3. Data as an Asset
Insurance consumers are demanding an experience tailored to their unique needs. To deliver on this request, insurance companies need to invest in harnessing the current terabytes upon terabytes of details they possess about the customer, claimant, third parties, involved parties, and more. This data can serve two purposes: improving the customer experience and providing critical insights into predictive analytics.
Insurance consumers are no longer happy with the “Welcome, Sara” boilerplate. They’re looking for suggestions based on their personal life experiences. Knowing Sara has a rental policy, the insurance company can use available or purchased data to know that Sara has recently bought a house and has a two-year-old car. Using marketing trend analysis based on Sara’s persona, an ideal cross-selling campaign can be tailored to Sara’s buying propensity based on others like her.
The data can be used to develop predictive trend analysis, highlighting the need for new products, changes in current products, suggestions for pricing options, package recommendations, and so on. The data can also track customer purchasing, cancellation, and general satisfaction with the products offered. Combining insurance industry trends with marketing will enable a targeted campaign for the ideal customer to purchase at the right time.
4. Operational Efficiency
The mix of non-interfaced legacy, modern, and third-party systems creates redundant, manual work efforts to deliver business results. The technology stack has an impact on securing new employees because top talent now only wants to work with cutting-edge software in innovative companies instead of a perceived out-of-date work environment.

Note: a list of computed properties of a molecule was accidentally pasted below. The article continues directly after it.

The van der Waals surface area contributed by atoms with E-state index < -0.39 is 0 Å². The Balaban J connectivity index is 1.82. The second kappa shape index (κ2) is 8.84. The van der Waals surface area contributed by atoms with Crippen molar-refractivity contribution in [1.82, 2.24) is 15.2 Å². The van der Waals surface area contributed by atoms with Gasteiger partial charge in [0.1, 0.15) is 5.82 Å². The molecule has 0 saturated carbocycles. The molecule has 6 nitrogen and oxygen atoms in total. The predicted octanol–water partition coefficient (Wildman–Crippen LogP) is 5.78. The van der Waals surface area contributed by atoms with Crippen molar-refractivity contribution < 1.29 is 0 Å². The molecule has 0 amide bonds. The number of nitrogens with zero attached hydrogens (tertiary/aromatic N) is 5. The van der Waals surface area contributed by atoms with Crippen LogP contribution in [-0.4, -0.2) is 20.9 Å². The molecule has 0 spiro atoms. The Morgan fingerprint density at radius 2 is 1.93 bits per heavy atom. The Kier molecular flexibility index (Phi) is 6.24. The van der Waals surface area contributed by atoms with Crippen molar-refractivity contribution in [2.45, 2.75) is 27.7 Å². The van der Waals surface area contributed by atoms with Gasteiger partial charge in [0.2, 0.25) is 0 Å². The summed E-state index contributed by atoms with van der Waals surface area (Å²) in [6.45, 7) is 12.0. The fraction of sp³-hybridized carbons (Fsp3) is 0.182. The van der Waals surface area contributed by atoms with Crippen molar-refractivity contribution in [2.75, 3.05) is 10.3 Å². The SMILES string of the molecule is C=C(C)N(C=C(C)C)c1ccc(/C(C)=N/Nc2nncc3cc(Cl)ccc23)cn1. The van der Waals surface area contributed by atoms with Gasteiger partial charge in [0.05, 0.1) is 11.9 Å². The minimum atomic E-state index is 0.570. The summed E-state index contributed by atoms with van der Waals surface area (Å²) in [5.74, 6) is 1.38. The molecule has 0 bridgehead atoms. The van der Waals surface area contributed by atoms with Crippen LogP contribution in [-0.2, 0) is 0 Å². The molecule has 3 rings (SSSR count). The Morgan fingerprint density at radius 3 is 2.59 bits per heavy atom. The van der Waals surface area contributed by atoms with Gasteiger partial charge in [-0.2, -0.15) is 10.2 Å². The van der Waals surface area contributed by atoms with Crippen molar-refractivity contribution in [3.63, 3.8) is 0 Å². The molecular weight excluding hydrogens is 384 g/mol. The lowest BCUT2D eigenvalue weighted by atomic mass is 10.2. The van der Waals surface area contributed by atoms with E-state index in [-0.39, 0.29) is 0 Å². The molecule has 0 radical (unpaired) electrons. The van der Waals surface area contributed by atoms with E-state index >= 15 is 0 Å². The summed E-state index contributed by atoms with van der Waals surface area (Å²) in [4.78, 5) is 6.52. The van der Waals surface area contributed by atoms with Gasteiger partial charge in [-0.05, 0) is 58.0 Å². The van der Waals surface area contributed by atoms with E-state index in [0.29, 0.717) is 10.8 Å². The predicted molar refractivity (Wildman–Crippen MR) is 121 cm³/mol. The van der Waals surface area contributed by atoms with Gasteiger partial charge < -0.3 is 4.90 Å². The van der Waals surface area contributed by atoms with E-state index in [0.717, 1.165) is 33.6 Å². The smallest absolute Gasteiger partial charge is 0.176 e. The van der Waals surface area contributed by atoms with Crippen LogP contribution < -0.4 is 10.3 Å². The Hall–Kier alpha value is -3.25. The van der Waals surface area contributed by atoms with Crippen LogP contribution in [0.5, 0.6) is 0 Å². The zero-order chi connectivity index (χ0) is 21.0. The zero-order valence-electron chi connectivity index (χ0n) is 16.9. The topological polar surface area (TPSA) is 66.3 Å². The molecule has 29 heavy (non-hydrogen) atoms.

Maintenance costs continue to increase as more manual efforts are required to “band-aid” aging systems as they attempt to meet current demands. The morale and effectiveness of employees suffer due to the complexity and often odd behaviors necessary to accomplish what appears to be a simple task. Additionally, executives cannot receive detailed drill-down and drill-through reports to make data-driven business decisions.
Solving the tangled system web of data, access, and capabilities can be challenging but achievable with some of the following simple solutions.
The easiest and simplest way is to implement new modern solutions with many APIs and flexibility in meeting business needs by taking advantage of modern technology and architecture. The final implementation should be a highly integrated, zero back-office system requiring limited resources to operate the business model. This is also the most expensive and most prolonged-duration solution.
Data Strategy and APIs
Develop a data road map of how the data is created, used, transformed, and stored throughout the application landscape. Then determine the optimal method for storage, access, and API development with the existing solutions with the most impact on the business at the start of the journey.
This will require creative solutions to access data from legacy systems, from creating APIs into the core code or frequent data extracts. If it’s done right, it will create a trusted data foundation from which reporting and predictive analytics can be built. This will be a middle ground of development time and effort.
Robotic Process Automation (RPA)